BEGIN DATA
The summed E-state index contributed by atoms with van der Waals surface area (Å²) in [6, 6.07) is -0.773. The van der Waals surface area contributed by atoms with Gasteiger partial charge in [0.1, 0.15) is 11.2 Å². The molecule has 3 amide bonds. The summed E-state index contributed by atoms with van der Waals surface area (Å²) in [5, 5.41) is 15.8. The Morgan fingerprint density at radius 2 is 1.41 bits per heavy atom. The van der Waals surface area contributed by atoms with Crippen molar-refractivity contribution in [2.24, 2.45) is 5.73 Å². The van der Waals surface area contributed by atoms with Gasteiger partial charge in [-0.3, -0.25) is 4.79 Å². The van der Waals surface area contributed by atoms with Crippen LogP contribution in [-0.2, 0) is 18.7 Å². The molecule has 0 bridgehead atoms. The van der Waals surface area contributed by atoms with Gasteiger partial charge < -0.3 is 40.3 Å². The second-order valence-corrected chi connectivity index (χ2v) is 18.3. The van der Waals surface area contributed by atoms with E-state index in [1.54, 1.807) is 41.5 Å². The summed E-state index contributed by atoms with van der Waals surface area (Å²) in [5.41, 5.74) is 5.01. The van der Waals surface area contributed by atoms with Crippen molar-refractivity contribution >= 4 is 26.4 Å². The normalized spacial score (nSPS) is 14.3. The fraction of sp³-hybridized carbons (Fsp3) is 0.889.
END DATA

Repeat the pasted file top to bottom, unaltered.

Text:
The summed E-state index contributed by atoms with van der Waals surface area (Å²) in [6, 6.07) is -0.773. The van der Waals surface area contributed by atoms with Gasteiger partial charge in [0.1, 0.15) is 11.2 Å². The molecule has 3 amide bonds. The summed E-state index contributed by atoms with van der Waals surface area (Å²) in [5, 5.41) is 15.8. The Morgan fingerprint density at radius 2 is 1.41 bits per heavy atom. The van der Waals surface area contributed by atoms with Crippen molar-refractivity contribution in [2.24, 2.45) is 5.73 Å². The van der Waals surface area contributed by atoms with Gasteiger partial charge in [-0.3, -0.25) is 4.79 Å². The van der Waals surface area contributed by atoms with Crippen LogP contribution in [-0.2, 0) is 18.7 Å². The molecule has 0 bridgehead atoms. The van der Waals surface area contributed by atoms with Gasteiger partial charge < -0.3 is 40.3 Å². The second-order valence-corrected chi connectivity index (χ2v) is 18.3. The van der Waals surface area contributed by atoms with E-state index in [1.54, 1.807) is 41.5 Å². The summed E-state index contributed by atoms with van der Waals surface area (Å²) in [5.41, 5.74) is 5.01. The van der Waals surface area contributed by atoms with Crippen molar-refractivity contribution >= 4 is 26.4 Å². The normalized spacial score (nSPS) is 14.3. The fraction of sp³-hybridized carbons (Fsp3) is 0.889.